The court reportedly overlooked that this would lead to a drastic fall in the reserved seats with most departments not having any reserved seats at all. This was amply demonstrated by the advertisements issued after the judgment. For example, the Indira Gandhi National Tribal University had just one reserved seat (OBC) out of the 53 seats advertised.

univ-690_070219054830.jpgOf the 53 advertised seats, Indira Gandhi National Tribal University had just one reserved OBC seat. (Source: PTI)

Not a single seat for the Tribals. What is more interesting is that the colleges and universities which had lagged in recruitment for decades or simply stopped the process after the implementation of the OBC reservations in 2006 suddenly became hyperactive and kick-started the recruitment process since almost all the seats to be advertised now were UR seats.

This was the continuation of the time-tested trick.

Seats were filled under any existing system till vacancies were under the UR category and then, as the sequence of the reserved categories approached, the system was changed and restarted. This was done in 1997 on a massive scale. The 1995 Sabharwal judgment mandated the shift from vacancy-based reservations to post-based reservations — but also asked to continue the old process till the reserved seats are filled under the old system.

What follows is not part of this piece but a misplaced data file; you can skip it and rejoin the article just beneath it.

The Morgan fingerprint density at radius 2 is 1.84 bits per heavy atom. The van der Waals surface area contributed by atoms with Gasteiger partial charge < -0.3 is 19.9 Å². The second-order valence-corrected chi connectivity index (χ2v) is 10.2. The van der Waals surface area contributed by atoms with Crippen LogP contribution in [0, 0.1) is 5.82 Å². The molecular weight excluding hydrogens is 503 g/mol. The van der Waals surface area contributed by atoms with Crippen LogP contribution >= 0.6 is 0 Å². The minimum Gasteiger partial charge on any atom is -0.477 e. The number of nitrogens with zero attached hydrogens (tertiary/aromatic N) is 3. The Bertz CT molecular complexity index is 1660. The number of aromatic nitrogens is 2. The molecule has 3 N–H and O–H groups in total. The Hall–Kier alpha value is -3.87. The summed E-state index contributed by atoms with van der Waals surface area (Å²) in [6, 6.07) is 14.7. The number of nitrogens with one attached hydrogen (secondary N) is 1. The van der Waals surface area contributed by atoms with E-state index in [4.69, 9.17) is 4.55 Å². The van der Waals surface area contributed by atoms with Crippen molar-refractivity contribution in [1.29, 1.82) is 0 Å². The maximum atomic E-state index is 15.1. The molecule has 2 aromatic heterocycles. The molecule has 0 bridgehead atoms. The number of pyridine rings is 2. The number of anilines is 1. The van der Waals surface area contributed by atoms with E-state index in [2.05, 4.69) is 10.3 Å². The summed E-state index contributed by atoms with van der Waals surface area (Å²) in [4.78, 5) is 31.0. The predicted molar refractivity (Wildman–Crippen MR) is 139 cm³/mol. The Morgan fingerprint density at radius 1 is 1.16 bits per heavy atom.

But the entire system was changed in 1997 — thousands of the unfilled reserved seats were converted into unreserved seats overnight.

A similar trick was being attempted this time too and had almost been implemented if not for the timely intervention of the Modi government.

That the government went ahead with the ordinance despite attempts to paint a doomsday scenario of reactions to SC/ST Act ordinance repeating itself before the General Elections shows the commitment of the BJP government to ensure representation and social inclusion in academia.

The department-wise 13-point roster made SC/ST/OBC/EWS/PWD reservations practically meaningless. For far too long, academia has remained a liberal caste ghetto — with clear nepotism and family fiefdoms.

Now, if the Modi government succeeds in ensuring appointments in its second term under the institution-wise 200-point roster system, it would change the face of academia forever — and for the better.

Last updated: July 08, 2019 | 12:35